Too many people start out as ScrumMasters thinking it’s a just “process control” and fail to get the true spirit of Scrum into the team.

  5. Bob Marshall says:

    An excellent list.

    I would add one further category, that of “psychology”, with elements like:
    o Envisioning the future (how the team wants the work to work, next month, next year, …)
    o Building and articulating a common goal (aka common purpose) for the team (which may morph or change from time to time)
    o Surfacing team values and ethos
    o Helping everyone inside AND outside the team understand the role of mindset in team performance
    o Helping the team improve its social skills, especially wrt constructive conversations.

    (Maybe some overlap with some other items in other categories).

    And also one other key element missing(?) from your items (can’t immediately see the best category for it):
    o Keeping the team together: protecting the team as a cohesive unit (e.g. from other parts of the business wanting to poach people, or people’s time), even from complete dissolution (aka tear-down)

    Cheers
    - Bob @FlowchainSensei

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  7. Frank Klosek says:

    This is a great summary, focussing on all the aspects and not just keeping the Scrum basics.

    ScrumMasters losad is not just :

    load = nDays*15min + nSprints*(Retro+Planning) hours

    ;)

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  9. Sharna Sammy says:

    I am on an Agile journey – new to it, but totally engrossed in it. This is one of the most useful and constructive Agile info I have received – and all within just this one blog story. Many, many thanks! I WILL be using this info to add to my Agile journey :)

    • Thanks for the kind feedback. On second thought, it’s not surprising that you found something for your Agile journey on my Agile trail, right :D

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  11. roberto says:

    The scrum master has to be a different person from Product Owner. This is obvious! Otherwise we have the old style command-control project manager (or boss!)
    But is very difficult that a company (expecially in Italy) agrees to have one person not productive (they have too many people in burocracy and a lot of boss-lovers in PR!!!)
    However is more easy to put a SM like a team member (the rules of Scrum allow it) and the SM has more priority in doing her/his 42 Tasks than his developement tasks.
    If you start with strong rules, you will defeated. You have to introduce rules step by step. This for the old slow fearful greedy treacherous italy

    • Thanks for your thoughts, roberto. I disagree about you saying that the Scrum Master is “one person not productive”. See the 42 reasons above.
      If those 42 reasons are not enough for a full time job, then I would recommend to introduce a team member as a Scrum Master crosswise, i.e. team member in team A is Scrum Master in team B and vice versa. If you have a team member as a Scrum Master in the same team, you’d end up with lots of conflicts of goals within this one person, e.g. e would have huge difficulties to remain neutral as a facilitator for the team.

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  13. Hello Bernd,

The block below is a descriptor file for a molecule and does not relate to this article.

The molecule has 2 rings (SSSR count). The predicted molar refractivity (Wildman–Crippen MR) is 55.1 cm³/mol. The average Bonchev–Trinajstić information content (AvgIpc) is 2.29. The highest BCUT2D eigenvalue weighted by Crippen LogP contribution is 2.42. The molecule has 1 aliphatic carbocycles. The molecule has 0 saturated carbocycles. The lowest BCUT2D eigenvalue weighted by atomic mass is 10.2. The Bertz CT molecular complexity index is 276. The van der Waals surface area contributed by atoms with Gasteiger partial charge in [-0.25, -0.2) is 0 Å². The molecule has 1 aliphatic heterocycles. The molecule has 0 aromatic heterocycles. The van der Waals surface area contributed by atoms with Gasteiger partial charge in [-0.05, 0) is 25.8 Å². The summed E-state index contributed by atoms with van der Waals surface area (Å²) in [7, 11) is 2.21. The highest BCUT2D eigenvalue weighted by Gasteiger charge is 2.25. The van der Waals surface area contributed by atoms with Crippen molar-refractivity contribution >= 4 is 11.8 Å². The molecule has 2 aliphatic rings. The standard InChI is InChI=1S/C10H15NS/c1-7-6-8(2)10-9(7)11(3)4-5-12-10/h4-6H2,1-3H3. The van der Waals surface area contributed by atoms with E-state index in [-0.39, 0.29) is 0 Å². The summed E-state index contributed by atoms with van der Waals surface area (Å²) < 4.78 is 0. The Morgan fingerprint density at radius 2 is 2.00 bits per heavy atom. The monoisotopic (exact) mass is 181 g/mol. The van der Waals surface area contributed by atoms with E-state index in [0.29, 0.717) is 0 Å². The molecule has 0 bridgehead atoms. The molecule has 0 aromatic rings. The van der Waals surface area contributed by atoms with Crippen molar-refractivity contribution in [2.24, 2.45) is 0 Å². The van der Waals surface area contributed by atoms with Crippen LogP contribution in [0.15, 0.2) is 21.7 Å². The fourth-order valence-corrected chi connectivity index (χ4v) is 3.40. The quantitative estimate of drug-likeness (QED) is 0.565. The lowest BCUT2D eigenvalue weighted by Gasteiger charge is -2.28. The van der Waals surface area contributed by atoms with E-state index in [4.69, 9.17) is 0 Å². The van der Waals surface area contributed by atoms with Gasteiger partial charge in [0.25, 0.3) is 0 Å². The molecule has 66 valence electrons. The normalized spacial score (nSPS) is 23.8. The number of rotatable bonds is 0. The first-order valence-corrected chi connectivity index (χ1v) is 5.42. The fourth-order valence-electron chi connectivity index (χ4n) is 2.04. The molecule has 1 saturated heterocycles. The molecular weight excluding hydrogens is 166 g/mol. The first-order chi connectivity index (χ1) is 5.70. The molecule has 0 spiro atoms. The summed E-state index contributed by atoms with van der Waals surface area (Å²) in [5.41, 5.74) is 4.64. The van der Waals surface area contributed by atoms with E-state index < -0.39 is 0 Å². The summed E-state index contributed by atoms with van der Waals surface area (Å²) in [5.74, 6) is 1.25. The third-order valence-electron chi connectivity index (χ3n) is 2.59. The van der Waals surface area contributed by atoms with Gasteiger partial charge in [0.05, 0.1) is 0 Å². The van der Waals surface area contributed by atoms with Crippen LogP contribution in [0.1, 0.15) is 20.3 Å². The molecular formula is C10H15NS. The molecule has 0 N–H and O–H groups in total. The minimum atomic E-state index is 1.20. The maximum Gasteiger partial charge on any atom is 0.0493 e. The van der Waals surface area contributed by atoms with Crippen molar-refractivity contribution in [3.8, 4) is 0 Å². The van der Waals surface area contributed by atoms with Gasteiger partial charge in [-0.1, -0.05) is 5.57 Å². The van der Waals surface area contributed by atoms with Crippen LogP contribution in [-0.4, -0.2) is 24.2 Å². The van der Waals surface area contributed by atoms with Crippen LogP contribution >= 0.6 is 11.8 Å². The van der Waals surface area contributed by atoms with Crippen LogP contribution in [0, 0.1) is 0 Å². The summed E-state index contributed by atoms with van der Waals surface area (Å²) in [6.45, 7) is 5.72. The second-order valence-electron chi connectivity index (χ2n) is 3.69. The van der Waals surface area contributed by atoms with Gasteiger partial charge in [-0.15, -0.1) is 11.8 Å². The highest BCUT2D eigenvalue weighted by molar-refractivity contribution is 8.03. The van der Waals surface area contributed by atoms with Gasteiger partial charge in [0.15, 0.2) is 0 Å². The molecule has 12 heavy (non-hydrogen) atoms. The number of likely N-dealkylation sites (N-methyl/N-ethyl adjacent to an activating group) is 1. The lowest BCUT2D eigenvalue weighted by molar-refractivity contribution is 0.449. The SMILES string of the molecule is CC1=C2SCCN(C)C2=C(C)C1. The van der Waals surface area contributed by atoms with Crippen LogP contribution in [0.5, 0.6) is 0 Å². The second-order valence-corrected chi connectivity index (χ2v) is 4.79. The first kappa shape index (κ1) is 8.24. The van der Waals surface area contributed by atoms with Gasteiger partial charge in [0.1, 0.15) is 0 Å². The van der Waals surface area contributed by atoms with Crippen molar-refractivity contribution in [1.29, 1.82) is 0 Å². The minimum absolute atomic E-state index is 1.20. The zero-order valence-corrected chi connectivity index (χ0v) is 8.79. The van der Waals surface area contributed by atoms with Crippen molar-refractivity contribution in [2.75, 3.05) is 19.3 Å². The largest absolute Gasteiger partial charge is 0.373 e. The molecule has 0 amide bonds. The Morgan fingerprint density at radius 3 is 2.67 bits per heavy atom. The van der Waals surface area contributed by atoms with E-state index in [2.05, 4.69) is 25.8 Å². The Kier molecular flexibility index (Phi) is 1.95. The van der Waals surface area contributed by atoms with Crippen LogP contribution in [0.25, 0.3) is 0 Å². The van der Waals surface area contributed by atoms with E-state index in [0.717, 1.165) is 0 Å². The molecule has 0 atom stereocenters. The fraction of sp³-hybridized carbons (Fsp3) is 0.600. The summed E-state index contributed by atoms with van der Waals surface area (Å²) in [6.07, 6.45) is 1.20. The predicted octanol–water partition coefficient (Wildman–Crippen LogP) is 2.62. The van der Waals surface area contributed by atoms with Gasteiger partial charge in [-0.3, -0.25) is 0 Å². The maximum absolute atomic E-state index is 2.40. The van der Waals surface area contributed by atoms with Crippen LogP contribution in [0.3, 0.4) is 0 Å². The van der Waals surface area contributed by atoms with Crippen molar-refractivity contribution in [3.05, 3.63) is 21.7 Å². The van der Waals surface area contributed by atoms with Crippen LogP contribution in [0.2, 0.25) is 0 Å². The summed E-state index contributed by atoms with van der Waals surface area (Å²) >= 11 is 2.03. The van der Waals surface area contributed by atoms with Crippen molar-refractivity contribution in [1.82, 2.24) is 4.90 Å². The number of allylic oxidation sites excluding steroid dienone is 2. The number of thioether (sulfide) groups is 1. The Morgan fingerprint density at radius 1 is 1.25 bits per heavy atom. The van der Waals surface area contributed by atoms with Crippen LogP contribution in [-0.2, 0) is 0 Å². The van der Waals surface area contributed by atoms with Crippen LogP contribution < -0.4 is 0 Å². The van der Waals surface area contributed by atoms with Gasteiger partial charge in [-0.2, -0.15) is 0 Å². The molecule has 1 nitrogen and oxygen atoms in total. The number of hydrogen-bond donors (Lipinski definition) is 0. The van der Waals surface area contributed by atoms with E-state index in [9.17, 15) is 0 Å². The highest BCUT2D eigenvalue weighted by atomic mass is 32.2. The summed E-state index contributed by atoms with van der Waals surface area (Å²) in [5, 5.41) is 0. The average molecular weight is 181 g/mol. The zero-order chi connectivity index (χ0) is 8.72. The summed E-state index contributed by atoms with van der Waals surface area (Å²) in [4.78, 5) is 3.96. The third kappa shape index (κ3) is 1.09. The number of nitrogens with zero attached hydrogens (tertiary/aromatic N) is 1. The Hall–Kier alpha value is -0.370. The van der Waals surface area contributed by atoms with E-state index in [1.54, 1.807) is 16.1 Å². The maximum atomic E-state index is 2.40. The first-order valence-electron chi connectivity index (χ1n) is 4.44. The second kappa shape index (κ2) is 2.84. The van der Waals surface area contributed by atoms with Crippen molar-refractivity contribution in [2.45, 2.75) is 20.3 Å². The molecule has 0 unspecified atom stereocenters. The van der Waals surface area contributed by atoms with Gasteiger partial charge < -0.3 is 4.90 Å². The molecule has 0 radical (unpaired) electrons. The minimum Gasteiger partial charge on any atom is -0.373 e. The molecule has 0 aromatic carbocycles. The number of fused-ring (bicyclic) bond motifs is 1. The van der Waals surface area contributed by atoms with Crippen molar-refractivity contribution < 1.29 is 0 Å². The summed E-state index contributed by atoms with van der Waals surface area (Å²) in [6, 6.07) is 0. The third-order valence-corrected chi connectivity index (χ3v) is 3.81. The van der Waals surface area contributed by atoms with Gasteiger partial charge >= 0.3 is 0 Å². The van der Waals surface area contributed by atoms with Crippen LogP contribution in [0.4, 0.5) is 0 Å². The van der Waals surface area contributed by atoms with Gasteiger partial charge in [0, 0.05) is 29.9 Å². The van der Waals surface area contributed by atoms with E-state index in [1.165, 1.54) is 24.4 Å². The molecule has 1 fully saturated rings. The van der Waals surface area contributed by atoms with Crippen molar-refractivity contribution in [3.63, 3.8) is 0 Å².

This post is great! I’ve translated it into french :
    42 tâches qui font partie du boulot de Scrum Master
    Regards, Fabrice

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  17. Adityag says:

    It looks one of the most useful site for Agile & CSM.
    I am new in Agile and have a query — Is Scrum (or any other methodology) is necessary to learn for understanding in Agile?
    regards

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  19. Mohammad says:

    How Scrum Master is different than a release manager? Can a release manager be a good Scrum Master?

    • Hi Mohammad.

      In my experience: no, a release manager cannot be a good Scrum Master. The release managers I know have at least two responsibilities that hinders being a good Scrum Master: a) also being a line manager, and b) being responsible for everything technical to deliver software. While a is in conflict with servant leadership and that the Scrum Master has no power to direct, b interferes with the Dev Team’s responsibility for everything technical.

      To give a more sophisticated answer it certainly would be helpful to be clear about what a release manager is from your point of view.

      Cheers,
      Bernd

  20. Ian Lamb says:

    Great post, but I disagree that in every case SM is a full-time job. On small teams of 4-5 it doesn’t take 100% of your time to do the SM tasks, and I think it’s a good thing if you still do some development work. I believe the SM is really just a member of the team that plays the role of facilitator, meaning the really important tasks first and foremost are resolving blockers and acting as buffer. Really your job is to keep the team moving along at their maximum velocity.

    A lot of the things you listed are great if you have the time, but in certain company/department structures the people management tasks are done by project managers. And I think freeing up your time to do some development keeps you more in touch with how the team is doing and what they’re working on, allowing you to perform your primary role better in my opinion.

    Anyway, just some food-for-thought. Scrum is different at every company depending on the structure and other factors, so the role of SM will vary greatly.

    • Hey Ian, thanks! Well, I’m glad that it works for you the way you described. There are always exceptional environments. What you describe, though, is from MPOV different to Scrum in crucial ways: the SM is not part of the dev team, hence he can’t take over dev work; there are no project managers in Scrum; there aren’t event projects in Scrum; the SM doesn’t need to code with the team to be in touch, on the contrary, it prevents the team from having an outside perspective, something which is immensely important for a Scrum team. Changing the environmental conditions for the SM role, I totally understand how you came to the conclusion that it’s not a full-time job. Why you would change the conditions for the SM role in the first place, well that’s a different topic though…

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  24. Cihan YILMAZ says:

    Hey Bernd,

    Great post, thanks a lot for this much effort.

    I translated it into Turkish and published it at my website.

    “Scrum Koçunun 42 Görevi”
    http://www.yilmazcihan.com/Articles/Detail.aspx?Id=99&scrum-masterin-gorevleri

    I hope this is okay for you.